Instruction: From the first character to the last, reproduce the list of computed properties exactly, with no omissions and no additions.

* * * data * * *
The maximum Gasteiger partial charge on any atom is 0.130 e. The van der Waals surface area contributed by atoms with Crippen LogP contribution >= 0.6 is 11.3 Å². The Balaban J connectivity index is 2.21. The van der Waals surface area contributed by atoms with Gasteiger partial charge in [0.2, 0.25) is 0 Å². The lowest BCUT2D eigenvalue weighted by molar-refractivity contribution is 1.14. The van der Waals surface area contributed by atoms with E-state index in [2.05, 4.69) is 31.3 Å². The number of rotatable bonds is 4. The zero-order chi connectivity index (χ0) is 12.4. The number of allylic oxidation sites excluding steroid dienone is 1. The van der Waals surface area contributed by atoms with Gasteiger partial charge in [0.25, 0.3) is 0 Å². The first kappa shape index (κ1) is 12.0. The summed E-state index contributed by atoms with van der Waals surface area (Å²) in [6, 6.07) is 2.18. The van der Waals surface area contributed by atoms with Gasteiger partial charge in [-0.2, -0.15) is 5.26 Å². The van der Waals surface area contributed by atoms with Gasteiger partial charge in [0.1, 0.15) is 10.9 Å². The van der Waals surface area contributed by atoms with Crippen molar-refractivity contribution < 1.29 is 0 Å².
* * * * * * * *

The maximum Gasteiger partial charge on any atom is 0.130 e. The van der Waals surface area contributed by atoms with Crippen LogP contribution >= 0.6 is 11.3 Å². The Balaban J connectivity index is 2.21. The van der Waals surface area contributed by atoms with Gasteiger partial charge in [0.2, 0.25) is 0 Å². The lowest BCUT2D eigenvalue weighted by molar-refractivity contribution is 1.14. The van der Waals surface area contributed by atoms with E-state index in [2.05, 4.69) is 31.3 Å². The number of rotatable bonds is 4. The zero-order chi connectivity index (χ0) is 12.4. The number of allylic oxidation sites excluding steroid dienone is 1. The van der Waals surface area contributed by atoms with Gasteiger partial charge in [0.25, 0.3) is 0 Å². The first kappa shape index (κ1) is 12.0. The summed E-state index contributed by atoms with van der Waals surface area (Å²) in [6, 6.07) is 2.18. The van der Waals surface area contributed by atoms with Gasteiger partial charge in [-0.2, -0.15) is 5.26 Å². The van der Waals surface area contributed by atoms with Gasteiger partial charge in [0.1, 0.15) is 10.9 Å². The van der Waals surface area contributed by atoms with Crippen molar-refractivity contribution < 1.29 is 0 Å².